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Oh, here’s another nasty,” says Denis Underhill, 84, hacking away with his mattock, a WWII infantry trenching tool. He brandishes a spear of Japanese knotweed—not his main foe here in Pacific Spirit Regional Park (that honour goes to English holly), but he can’t resist the opportunity to kill it. Knotweed is a non-native plant, and leaving it to propagate will only lead to more problems for indigenous species.
On this sunny day in mid May, the foliage that flanks the bike path along West 16th Avenue is in a period of accelerated growth. To a passerby, the sylvan landscape may appear verdant and healthy. Not so to Underhill and his work partner, Ed Chessor, 63. Together, they’re the Holly Haulers, a subfaction of the park’s Invasive Species Working Group. “I have nothing against holly,” explains elfin Point Grey resident Underhill. Chessor, a long-time Dunbar inhabitant, adds: “In England, it’s a wonderful plant.” But this isn’t England, and in this forest holly has the potential to overwhelm other species.
The two men met when Underhill brought the results of an informal experiment to the Pacific Spirit Park Society, headed at the time by UBC mechanical engineer Chessor. Underhill, who’s been coming to the park since he moved to the West Side in 1928, had undertaken an experiment with his daughter, Margaret, after his wife died. “I had to do something, so I walked every trail in the park, made notes of every invasive.” Survey in hand, Denis and Margaret chose a test plot, removed all the foreign species, and kept an eye on the land; after two seasons, it was still mainly invasive-free. With those results in hand, Underhill approached the PSPS with a proposal to launch something a little more robust, and the Holly Haulers were born.
If Stanley Park is the heart of the city, then Pacific Spirit Park might be its soul. At 784 hectares it’s nearly twice the size of Stanley Park, and it encloses a native forest composed mainly of Douglas fir, western red cedar, and hemlock. It’s also home to coyotes, pileated woodpeckers, barred owls, ravens, hawks, eagles, and a colony of great blue herons.
Over the years the area has withstood assaults of all kinds. The southern part of the park was logged in the 1890s. In 1919, fire destroyed much of the forest. The remaining northern section was logged in the 1930s. Today it faces a less obvious but potentially even more pernicious threat from plants such as English holly. According to Nick Page, a biologist with Raincoast Applied Ecology, many of the invasive plants in the GVRD are in the “colonization” phase: they’re not yet abundant enough to reduce native plant diversity. But there’s a distinct possibility that, left unchecked, they will do just that; invasive plants can displace native ones. According to a 2001 report by the International Union for Conservation of Nature, invasive species are second only to habitat loss as a threat to biodiversity.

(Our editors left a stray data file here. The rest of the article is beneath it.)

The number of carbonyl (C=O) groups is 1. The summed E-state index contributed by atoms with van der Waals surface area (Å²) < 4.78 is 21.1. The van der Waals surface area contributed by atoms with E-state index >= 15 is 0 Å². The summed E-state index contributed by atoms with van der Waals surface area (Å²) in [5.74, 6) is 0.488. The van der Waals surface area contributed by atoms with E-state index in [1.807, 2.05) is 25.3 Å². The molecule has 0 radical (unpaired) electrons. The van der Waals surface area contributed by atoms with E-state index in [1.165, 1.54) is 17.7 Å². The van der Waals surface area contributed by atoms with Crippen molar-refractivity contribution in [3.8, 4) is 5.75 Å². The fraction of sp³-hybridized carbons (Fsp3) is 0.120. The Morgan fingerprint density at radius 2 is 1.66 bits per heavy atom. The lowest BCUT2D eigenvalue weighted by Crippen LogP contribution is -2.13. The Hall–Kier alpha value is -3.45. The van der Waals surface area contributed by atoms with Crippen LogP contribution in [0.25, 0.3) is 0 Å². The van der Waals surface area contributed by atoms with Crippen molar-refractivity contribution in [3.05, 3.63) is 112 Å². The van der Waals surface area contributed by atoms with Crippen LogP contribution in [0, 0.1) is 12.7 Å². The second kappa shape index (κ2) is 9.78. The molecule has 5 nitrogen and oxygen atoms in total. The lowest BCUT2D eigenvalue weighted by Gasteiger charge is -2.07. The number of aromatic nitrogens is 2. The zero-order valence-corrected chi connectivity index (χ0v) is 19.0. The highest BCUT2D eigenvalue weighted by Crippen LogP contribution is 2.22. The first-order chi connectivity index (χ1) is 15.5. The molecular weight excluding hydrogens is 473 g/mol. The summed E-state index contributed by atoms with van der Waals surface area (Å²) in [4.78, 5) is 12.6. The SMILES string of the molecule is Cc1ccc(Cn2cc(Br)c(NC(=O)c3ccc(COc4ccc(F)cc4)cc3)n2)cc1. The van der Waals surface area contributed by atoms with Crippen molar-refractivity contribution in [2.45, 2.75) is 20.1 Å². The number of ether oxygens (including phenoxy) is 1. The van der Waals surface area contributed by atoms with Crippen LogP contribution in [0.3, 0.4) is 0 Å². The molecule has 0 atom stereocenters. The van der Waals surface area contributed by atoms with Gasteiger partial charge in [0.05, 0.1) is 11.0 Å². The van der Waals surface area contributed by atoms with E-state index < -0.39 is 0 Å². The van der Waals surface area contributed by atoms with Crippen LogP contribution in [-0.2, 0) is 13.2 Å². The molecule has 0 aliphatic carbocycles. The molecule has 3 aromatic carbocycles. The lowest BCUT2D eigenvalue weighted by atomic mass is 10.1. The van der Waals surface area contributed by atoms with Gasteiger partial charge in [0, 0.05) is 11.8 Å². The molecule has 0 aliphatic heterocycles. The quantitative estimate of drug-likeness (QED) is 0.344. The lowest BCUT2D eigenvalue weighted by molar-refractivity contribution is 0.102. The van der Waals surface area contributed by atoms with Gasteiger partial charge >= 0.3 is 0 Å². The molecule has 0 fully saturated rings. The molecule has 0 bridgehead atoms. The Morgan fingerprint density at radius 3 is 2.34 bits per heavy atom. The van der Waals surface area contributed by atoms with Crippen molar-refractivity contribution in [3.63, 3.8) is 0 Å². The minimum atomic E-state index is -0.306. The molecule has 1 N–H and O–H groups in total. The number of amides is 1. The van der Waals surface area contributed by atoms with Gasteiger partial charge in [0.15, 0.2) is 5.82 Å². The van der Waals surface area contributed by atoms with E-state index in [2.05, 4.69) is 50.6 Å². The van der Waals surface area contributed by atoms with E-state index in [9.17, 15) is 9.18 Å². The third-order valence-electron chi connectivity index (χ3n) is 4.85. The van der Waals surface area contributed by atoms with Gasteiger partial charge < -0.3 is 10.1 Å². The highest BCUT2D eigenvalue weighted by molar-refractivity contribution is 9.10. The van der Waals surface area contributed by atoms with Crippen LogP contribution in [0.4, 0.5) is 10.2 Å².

Fighting the battle are volunteers like Underhill and Chessor. “They sort of fill the niche because we don’t have a lot of municipal folks dedicated to the issue,” says Tasha Murray, coordinator of the Greater Vancouver Invasive Plant Council. “Pretty much every municipal and regional park in the area is dealing with some sort of invasive infestation.”
Underhill says he and Chessor take on the park twice a week with their arsenal of equipment. For about three hours at a stretch they disarm (“First we cut off all the branches so we can’t get hurt”), then destroy (“You drag the roots out of the ground”). Holly trees are the main target, but Scotch broom, European mountain ash, laurel, English ivy, and Himalayan blackberry have also taken hold there.
Their tactics combine elbow grease and physics, and their tools include saws, loppers, pruners, and shears. Underhill’s old-school hand-logging techniques involve ropes, pulleys, and hand pulls. The tallest holly tree they’ve brought down stood more than 42 feet; even larger ones are rumoured to be in here. “I want to tackle some of those big ones,” says Underhill. “We got equipment that I think can handle anything I’ve seen in the park.”
Where do invasive species come from? “A vast amount of material is dumped by gardeners,” Underhill explains, “and it’s taken off. That’s where this holly probably stems from.” Discarded Christmas wreaths are culprits; so are the birds that feed on holly berries in people’s gardens and then distribute the seeds.
Over the last four years, the Holly Haulers estimate they’ve removed four tonnes of holly, less than a tenth of what they believe is in there. “Extreme pruning,” Underhill calls it.
“It’s just a case of keeping this as a place where the native species can thrive,” says Chessor. “These things may belong in a decorative cultured garden, but this is a park for preserving what Mother Nature provided.